21 May, 2007

Works Greater Than These

John 9:1-3
And as Jesus passed by, he saw a man which was blind from his birth. And his disciples asked him, saying, Master, who did sin, this man, or his parents, that he was born blind? Jesus answered, Neither hath this man sinned, nor his parents: but that the works of God should be made manifest in him.


I believe that I have come to understand something about God and about life. Or maybe I haven't.

Psychologists several decades ago discovered that if you tormented an animal long enough, it would not try to escape even when the opportunity arose. Maybe I'm just cowering in a corner, calling pain bearable because trying one more time to escape seems more frightening.

But, I think that I have discovered that God usually does not want to heal our pain.

In the verse above, Jesus explains why a certain man was blinded from birth. He was blinded/blind/allowed to be blind so that the works of God could be demonstrated by the Messiah. God allowed this man to spend decades blind for the sake of His kingdom. Someone, somewhere prayed, "Thy kingdom come," and this man was born blind. Jesus was the kingdom of God on earth, and the Father had decreed that His kingdom would be declared, so Jesus healed this man.

By this miracle some amazing truths about the essence of God were demonstrated to everyone who saw it, heard about, read about it, or even just heard sermons about it. By this miracle the kingdom was advanced on earth, and God's purpose was made yet more certain. God's character of kindness was revealed, and Jesus' power was certified.

What's more, every miracle ever performed was done with this same purpose in mind. No miracle is of private edification. God moves to advance His kingdom.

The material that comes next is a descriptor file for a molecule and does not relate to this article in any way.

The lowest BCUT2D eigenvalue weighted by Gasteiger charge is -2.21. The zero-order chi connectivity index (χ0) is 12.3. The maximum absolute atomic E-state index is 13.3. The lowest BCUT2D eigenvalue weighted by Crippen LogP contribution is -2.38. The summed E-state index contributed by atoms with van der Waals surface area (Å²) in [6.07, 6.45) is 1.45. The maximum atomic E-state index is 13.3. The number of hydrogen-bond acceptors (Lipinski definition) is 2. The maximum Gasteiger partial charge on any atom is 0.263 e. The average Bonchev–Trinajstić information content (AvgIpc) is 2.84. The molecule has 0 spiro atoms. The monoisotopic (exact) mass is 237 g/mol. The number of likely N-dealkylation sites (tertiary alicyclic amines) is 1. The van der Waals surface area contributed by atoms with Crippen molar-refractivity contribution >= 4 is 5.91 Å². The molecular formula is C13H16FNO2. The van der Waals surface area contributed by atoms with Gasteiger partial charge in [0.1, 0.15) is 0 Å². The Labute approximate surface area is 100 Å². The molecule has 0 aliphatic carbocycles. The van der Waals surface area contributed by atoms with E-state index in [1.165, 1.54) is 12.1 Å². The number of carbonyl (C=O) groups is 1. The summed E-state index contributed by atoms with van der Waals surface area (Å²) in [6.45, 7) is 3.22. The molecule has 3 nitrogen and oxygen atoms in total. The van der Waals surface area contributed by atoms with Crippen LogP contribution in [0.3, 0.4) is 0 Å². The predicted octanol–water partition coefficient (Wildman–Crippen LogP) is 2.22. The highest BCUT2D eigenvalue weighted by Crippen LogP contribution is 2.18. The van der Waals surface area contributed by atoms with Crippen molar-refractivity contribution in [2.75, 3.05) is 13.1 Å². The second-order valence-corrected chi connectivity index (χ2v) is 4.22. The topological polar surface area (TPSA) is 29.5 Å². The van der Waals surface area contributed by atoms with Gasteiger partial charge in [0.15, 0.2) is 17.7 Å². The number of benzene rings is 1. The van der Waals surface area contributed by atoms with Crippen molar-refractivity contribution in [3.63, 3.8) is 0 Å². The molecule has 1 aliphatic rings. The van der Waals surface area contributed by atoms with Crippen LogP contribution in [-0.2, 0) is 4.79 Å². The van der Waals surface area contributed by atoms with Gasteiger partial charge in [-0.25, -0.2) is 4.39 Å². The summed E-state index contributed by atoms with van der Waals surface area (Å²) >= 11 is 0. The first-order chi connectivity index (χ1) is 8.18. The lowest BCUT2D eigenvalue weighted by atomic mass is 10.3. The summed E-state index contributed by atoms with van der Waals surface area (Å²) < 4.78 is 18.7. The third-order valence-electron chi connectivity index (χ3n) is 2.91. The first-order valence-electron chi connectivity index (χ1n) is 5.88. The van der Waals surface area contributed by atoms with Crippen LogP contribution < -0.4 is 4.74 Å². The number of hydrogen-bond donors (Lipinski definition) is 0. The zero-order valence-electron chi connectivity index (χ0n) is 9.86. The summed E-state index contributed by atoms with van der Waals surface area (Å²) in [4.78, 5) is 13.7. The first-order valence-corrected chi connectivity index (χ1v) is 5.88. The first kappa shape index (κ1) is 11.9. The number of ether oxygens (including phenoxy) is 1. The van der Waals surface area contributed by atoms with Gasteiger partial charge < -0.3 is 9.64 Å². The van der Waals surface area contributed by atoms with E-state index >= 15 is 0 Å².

Now, though, the kingdom is different than it was 2,000 years ago.

In the first days of a tree's life, it shoots upward as a tender green sprout. Within a month, though, it begins to form bark and grow strong. When Jesus walked on earth, the church was still a seed beneath the ground, and it needed to burst out in a fit of miracles. When Jesus rose from the tomb, the sprout breached the ground and tasted its first real air. In that tender first generation, the miracles continued. But one day, just like the tree sprout grows bark, the church began to live more on love than miracles.

Miracles are fast, but love works slowly - very slowly. That's OK. Miracles burst forth, but love never fails.

Today, when I meet a man blind from birth, I will assume that he is blind for exactly the same reason as that man Jesus saw 2,000 years ago. The man is blind that the works of God should be made manifest in him. But today, the works of God are works of love, slow, patient, unfailing love. I don't believe that God's kingdom answers that man with sight any more, but now with adoption.

The upshot is that I doubt that the pains God has allowed into my life were brought merely so that He could remove them.

I think God has something better planned for me than a miracle. And I think if I drive myself crazy trying to find that miracle, trying to save my life, I will lose my life. But if I decide to lose my life to pain, it just may be that I will find a love in Him worth dying for.

I have seen miracles and heard of miracles that are clear markers of God breaking into time. I will pray for miracles for myself and others. I will ask for healing and deliverance wherever they are wanted. But maybe I won't despair if it turns out that the works God has planned for my situation are greater than any miracle.

8 comments:

pearlie said...

But, I think that I have discovered that God usually does not want to heal our pain.